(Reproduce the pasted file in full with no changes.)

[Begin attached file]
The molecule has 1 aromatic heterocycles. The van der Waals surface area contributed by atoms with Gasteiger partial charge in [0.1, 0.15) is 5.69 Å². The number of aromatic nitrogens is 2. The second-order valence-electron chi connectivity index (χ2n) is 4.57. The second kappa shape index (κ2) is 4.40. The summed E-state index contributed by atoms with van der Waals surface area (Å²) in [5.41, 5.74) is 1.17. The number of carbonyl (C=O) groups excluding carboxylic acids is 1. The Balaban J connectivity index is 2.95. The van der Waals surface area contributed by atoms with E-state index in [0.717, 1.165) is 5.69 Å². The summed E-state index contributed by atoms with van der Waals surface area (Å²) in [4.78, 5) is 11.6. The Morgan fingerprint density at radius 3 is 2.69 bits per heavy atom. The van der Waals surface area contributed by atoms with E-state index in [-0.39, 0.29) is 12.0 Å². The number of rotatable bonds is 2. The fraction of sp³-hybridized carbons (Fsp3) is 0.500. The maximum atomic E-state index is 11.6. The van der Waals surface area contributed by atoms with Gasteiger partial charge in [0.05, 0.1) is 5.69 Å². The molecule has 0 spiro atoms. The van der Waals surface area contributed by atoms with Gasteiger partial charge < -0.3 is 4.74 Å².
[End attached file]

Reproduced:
The molecule has 1 aromatic heterocycles. The van der Waals surface area contributed by atoms with Gasteiger partial charge in [0.1, 0.15) is 5.69 Å². The number of aromatic nitrogens is 2. The second-order valence-electron chi connectivity index (χ2n) is 4.57. The second kappa shape index (κ2) is 4.40. The summed E-state index contributed by atoms with van der Waals surface area (Å²) in [5.41, 5.74) is 1.17. The number of carbonyl (C=O) groups excluding carboxylic acids is 1. The Balaban J connectivity index is 2.95. The van der Waals surface area contributed by atoms with E-state index in [0.717, 1.165) is 5.69 Å². The summed E-state index contributed by atoms with van der Waals surface area (Å²) in [4.78, 5) is 11.6. The Morgan fingerprint density at radius 3 is 2.69 bits per heavy atom. The van der Waals surface area contributed by atoms with E-state index in [-0.39, 0.29) is 12.0 Å². The number of rotatable bonds is 2. The fraction of sp³-hybridized carbons (Fsp3) is 0.500. The maximum atomic E-state index is 11.6. The van der Waals surface area contributed by atoms with Gasteiger partial charge in [0.05, 0.1) is 5.69 Å². The molecule has 0 spiro atoms. The van der Waals surface area contributed by atoms with Gasteiger partial charge < -0.3 is 4.74 Å².